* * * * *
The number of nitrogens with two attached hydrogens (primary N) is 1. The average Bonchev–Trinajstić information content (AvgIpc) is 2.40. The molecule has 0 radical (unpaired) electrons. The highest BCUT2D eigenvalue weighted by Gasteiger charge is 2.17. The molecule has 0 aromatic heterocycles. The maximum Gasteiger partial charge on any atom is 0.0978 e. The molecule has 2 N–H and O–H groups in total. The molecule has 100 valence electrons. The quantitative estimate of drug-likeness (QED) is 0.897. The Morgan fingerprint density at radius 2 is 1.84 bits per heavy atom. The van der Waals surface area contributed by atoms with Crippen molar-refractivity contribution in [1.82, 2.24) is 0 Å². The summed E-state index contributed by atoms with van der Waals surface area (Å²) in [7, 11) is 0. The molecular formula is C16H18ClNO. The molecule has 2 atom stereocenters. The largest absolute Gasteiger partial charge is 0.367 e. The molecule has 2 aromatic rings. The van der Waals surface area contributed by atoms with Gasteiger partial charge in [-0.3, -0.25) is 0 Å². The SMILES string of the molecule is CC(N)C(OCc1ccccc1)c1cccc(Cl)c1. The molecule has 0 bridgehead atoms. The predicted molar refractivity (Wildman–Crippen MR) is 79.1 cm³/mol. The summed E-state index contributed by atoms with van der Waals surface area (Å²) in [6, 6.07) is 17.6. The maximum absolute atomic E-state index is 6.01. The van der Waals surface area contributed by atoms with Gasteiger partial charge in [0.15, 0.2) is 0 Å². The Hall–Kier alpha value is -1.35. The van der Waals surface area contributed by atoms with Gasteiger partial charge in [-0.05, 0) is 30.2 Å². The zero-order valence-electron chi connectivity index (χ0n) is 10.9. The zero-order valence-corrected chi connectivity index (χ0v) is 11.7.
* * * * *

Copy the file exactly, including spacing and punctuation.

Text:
The number of nitrogens with two attached hydrogens (primary N) is 1. The average Bonchev–Trinajstić information content (AvgIpc) is 2.40. The molecule has 0 radical (unpaired) electrons. The highest BCUT2D eigenvalue weighted by Gasteiger charge is 2.17. The molecule has 0 aromatic heterocycles. The maximum Gasteiger partial charge on any atom is 0.0978 e. The molecule has 2 N–H and O–H groups in total. The molecule has 100 valence electrons. The quantitative estimate of drug-likeness (QED) is 0.897. The Morgan fingerprint density at radius 2 is 1.84 bits per heavy atom. The van der Waals surface area contributed by atoms with Crippen molar-refractivity contribution in [1.82, 2.24) is 0 Å². The summed E-state index contributed by atoms with van der Waals surface area (Å²) in [7, 11) is 0. The molecular formula is C16H18ClNO. The molecule has 2 atom stereocenters. The largest absolute Gasteiger partial charge is 0.367 e. The molecule has 2 aromatic rings. The van der Waals surface area contributed by atoms with Gasteiger partial charge in [-0.3, -0.25) is 0 Å². The SMILES string of the molecule is CC(N)C(OCc1ccccc1)c1cccc(Cl)c1. The molecule has 0 bridgehead atoms. The predicted molar refractivity (Wildman–Crippen MR) is 79.1 cm³/mol. The summed E-state index contributed by atoms with van der Waals surface area (Å²) in [6, 6.07) is 17.6. The maximum absolute atomic E-state index is 6.01. The van der Waals surface area contributed by atoms with Gasteiger partial charge in [0.15, 0.2) is 0 Å². The Hall–Kier alpha value is -1.35. The van der Waals surface area contributed by atoms with Gasteiger partial charge in [-0.05, 0) is 30.2 Å². The zero-order valence-electron chi connectivity index (χ0n) is 10.9. The zero-order valence-corrected chi connectivity index (χ0v) is 11.7.